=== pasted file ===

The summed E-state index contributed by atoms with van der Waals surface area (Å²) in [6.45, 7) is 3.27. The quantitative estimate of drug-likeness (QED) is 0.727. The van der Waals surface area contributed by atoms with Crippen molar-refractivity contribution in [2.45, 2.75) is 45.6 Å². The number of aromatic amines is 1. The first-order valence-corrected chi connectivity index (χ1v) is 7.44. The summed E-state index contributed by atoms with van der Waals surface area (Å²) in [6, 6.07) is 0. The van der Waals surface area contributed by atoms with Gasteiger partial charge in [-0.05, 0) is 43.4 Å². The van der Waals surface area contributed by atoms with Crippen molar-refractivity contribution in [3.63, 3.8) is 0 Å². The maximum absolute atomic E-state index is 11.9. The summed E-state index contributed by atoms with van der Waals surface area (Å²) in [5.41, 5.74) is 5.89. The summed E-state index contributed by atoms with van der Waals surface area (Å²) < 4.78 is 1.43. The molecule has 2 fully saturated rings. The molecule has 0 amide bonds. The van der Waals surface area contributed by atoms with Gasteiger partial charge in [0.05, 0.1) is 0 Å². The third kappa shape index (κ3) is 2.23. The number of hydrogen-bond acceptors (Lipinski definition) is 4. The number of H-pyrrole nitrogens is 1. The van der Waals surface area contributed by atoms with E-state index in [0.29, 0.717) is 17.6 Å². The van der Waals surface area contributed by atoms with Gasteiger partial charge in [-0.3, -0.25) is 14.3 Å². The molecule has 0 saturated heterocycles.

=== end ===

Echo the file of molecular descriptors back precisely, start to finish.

The summed E-state index contributed by atoms with van der Waals surface area (Å²) in [6.45, 7) is 3.27. The quantitative estimate of drug-likeness (QED) is 0.727. The van der Waals surface area contributed by atoms with Crippen molar-refractivity contribution in [2.45, 2.75) is 45.6 Å². The number of aromatic amines is 1. The first-order valence-corrected chi connectivity index (χ1v) is 7.44. The summed E-state index contributed by atoms with van der Waals surface area (Å²) in [6, 6.07) is 0. The van der Waals surface area contributed by atoms with Gasteiger partial charge in [-0.05, 0) is 43.4 Å². The van der Waals surface area contributed by atoms with Crippen molar-refractivity contribution in [3.63, 3.8) is 0 Å². The maximum absolute atomic E-state index is 11.9. The summed E-state index contributed by atoms with van der Waals surface area (Å²) in [5.41, 5.74) is 5.89. The summed E-state index contributed by atoms with van der Waals surface area (Å²) < 4.78 is 1.43. The molecule has 2 fully saturated rings. The molecule has 0 amide bonds. The van der Waals surface area contributed by atoms with Gasteiger partial charge in [0.05, 0.1) is 0 Å². The third kappa shape index (κ3) is 2.23. The number of hydrogen-bond acceptors (Lipinski definition) is 4. The number of H-pyrrole nitrogens is 1. The van der Waals surface area contributed by atoms with E-state index in [0.29, 0.717) is 17.6 Å². The van der Waals surface area contributed by atoms with Gasteiger partial charge in [-0.3, -0.25) is 14.3 Å². The molecule has 0 saturated heterocycles.